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Barwon Water releases passing flows in the order of 1-5 ML per day in both the upper east and west branch from the West Barwon Reservoir. These releases may increase to 15 ML per day in September in a wet year. When the reservoir is above 40,000 ML, all natural flows are passed down the east branch between January and March. Flood spills from the reservoir, and natural inflows from unregulated and regulated tributaries add to the passing flows in the west branch. Regulated and unregulated tributaries add to passing flows in the east branch.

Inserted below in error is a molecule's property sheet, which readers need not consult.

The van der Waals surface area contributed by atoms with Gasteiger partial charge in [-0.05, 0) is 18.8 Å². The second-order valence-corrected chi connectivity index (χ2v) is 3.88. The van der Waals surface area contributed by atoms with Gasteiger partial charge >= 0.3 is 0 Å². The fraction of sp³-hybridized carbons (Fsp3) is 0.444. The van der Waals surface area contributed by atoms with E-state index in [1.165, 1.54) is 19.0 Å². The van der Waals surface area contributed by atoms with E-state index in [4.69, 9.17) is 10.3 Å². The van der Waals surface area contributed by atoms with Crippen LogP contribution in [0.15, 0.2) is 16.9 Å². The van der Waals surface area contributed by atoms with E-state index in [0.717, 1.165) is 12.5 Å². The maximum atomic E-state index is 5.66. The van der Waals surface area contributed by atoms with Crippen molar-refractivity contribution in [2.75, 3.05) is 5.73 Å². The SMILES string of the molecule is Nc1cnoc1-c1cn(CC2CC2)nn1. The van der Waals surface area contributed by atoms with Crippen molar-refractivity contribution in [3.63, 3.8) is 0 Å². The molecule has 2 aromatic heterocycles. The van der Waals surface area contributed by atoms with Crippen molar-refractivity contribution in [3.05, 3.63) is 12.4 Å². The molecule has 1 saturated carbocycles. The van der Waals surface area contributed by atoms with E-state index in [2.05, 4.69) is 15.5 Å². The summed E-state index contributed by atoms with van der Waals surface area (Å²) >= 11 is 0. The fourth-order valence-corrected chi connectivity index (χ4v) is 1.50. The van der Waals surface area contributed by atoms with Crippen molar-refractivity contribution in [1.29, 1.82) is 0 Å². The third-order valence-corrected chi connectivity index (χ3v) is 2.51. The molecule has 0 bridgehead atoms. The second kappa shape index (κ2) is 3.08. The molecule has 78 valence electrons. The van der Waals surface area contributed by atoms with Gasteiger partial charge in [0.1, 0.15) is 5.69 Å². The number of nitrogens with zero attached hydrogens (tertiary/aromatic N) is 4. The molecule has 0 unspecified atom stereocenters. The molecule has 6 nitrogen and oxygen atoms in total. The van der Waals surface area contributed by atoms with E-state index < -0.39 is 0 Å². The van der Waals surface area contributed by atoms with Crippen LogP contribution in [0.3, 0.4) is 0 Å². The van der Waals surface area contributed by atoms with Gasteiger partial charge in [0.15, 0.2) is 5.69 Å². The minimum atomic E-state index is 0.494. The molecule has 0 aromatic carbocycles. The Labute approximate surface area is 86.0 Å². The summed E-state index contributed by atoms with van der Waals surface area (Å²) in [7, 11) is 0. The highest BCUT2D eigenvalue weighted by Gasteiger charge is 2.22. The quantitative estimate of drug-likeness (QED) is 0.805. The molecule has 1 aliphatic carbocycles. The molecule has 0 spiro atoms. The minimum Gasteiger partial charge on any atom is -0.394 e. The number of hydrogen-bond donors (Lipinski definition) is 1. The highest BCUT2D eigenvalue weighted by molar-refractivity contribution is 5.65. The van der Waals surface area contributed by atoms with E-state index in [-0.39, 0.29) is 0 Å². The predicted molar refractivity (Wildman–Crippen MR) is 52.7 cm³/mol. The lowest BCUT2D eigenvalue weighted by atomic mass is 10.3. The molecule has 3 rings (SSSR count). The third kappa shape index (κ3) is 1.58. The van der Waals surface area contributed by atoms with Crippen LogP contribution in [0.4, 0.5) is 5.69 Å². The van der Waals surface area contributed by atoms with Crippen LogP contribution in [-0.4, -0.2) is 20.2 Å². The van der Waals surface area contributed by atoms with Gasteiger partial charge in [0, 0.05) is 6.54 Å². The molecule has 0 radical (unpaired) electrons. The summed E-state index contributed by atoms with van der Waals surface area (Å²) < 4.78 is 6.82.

The Upper Barwon River Environmental Entitlement 2018 enables water to be made available for the environment from the West Barwon Reservoir. The entitlement provides an average of 1,000 ML per year and up to 2,000 ML of the total storage capacity at full supply. Water for the environment was first delivered to the upper Barwon in 2018-19. The current entitlement provides only enough water to meet the highest ecological objectives in the upper Barwon east branch (reach 4) and the upper Barwon west branch (reach 3) under particular climatic conditions.

Proportion of water entitlements in the Upper Barwon River held by private users, water corporations and environmental water holders on 30 June 2020

Traditional Owners

System map

Environmental watering objectives in the Upper Barwon River

Platypus icon
Maintain the abundance and improve the condition and extent of platypus populations
Insect icon
Increase the abundance and improve the breeding and recruitment of waterbugs as a food source for fish, frog and platypus populations